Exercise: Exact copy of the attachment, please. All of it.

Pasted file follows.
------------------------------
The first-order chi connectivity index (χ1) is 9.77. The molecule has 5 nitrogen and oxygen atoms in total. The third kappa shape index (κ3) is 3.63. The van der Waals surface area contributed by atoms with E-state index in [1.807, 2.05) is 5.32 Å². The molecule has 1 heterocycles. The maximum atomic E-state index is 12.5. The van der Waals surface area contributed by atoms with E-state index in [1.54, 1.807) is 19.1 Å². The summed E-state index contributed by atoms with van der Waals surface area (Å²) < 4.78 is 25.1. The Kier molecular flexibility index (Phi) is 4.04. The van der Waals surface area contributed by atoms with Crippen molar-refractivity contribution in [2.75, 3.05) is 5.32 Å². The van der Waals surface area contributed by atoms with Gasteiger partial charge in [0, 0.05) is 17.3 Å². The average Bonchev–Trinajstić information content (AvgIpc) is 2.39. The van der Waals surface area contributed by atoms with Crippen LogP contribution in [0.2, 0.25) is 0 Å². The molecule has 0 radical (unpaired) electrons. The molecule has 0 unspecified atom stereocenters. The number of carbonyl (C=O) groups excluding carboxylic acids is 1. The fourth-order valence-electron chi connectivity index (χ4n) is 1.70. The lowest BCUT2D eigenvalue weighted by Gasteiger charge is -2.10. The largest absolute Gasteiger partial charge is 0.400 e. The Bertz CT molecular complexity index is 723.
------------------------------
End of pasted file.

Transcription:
The first-order chi connectivity index (χ1) is 9.77. The molecule has 5 nitrogen and oxygen atoms in total. The third kappa shape index (κ3) is 3.63. The van der Waals surface area contributed by atoms with E-state index in [1.807, 2.05) is 5.32 Å². The molecule has 1 heterocycles. The maximum atomic E-state index is 12.5. The van der Waals surface area contributed by atoms with E-state index in [1.54, 1.807) is 19.1 Å². The summed E-state index contributed by atoms with van der Waals surface area (Å²) < 4.78 is 25.1. The Kier molecular flexibility index (Phi) is 4.04. The van der Waals surface area contributed by atoms with Crippen molar-refractivity contribution in [2.75, 3.05) is 5.32 Å². The van der Waals surface area contributed by atoms with Gasteiger partial charge in [0, 0.05) is 17.3 Å². The average Bonchev–Trinajstić information content (AvgIpc) is 2.39. The van der Waals surface area contributed by atoms with Crippen LogP contribution in [0.2, 0.25) is 0 Å². The molecule has 0 radical (unpaired) electrons. The molecule has 0 unspecified atom stereocenters. The number of carbonyl (C=O) groups excluding carboxylic acids is 1. The fourth-order valence-electron chi connectivity index (χ4n) is 1.70. The lowest BCUT2D eigenvalue weighted by Gasteiger charge is -2.10. The largest absolute Gasteiger partial charge is 0.400 e. The Bertz CT molecular complexity index is 723.